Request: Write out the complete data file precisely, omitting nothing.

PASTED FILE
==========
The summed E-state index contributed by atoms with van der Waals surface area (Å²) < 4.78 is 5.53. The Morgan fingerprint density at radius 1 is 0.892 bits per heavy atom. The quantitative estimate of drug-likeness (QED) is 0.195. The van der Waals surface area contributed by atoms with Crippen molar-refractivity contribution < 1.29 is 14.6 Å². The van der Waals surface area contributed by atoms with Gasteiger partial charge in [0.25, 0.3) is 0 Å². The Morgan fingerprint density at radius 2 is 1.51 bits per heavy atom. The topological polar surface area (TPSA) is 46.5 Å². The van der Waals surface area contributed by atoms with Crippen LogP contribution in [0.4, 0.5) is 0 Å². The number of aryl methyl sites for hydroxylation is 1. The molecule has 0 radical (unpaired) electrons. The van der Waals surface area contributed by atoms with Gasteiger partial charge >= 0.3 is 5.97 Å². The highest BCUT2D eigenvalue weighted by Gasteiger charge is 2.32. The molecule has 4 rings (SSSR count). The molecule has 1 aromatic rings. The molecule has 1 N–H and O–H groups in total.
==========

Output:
The summed E-state index contributed by atoms with van der Waals surface area (Å²) < 4.78 is 5.53. The Morgan fingerprint density at radius 1 is 0.892 bits per heavy atom. The quantitative estimate of drug-likeness (QED) is 0.195. The van der Waals surface area contributed by atoms with Crippen molar-refractivity contribution < 1.29 is 14.6 Å². The van der Waals surface area contributed by atoms with Gasteiger partial charge in [0.25, 0.3) is 0 Å². The Morgan fingerprint density at radius 2 is 1.51 bits per heavy atom. The topological polar surface area (TPSA) is 46.5 Å². The van der Waals surface area contributed by atoms with Crippen LogP contribution in [0.4, 0.5) is 0 Å². The number of aryl methyl sites for hydroxylation is 1. The molecule has 0 radical (unpaired) electrons. The van der Waals surface area contributed by atoms with Gasteiger partial charge >= 0.3 is 5.97 Å². The highest BCUT2D eigenvalue weighted by Gasteiger charge is 2.32. The molecule has 4 rings (SSSR count). The molecule has 1 aromatic rings. The molecule has 1 N–H and O–H groups in total.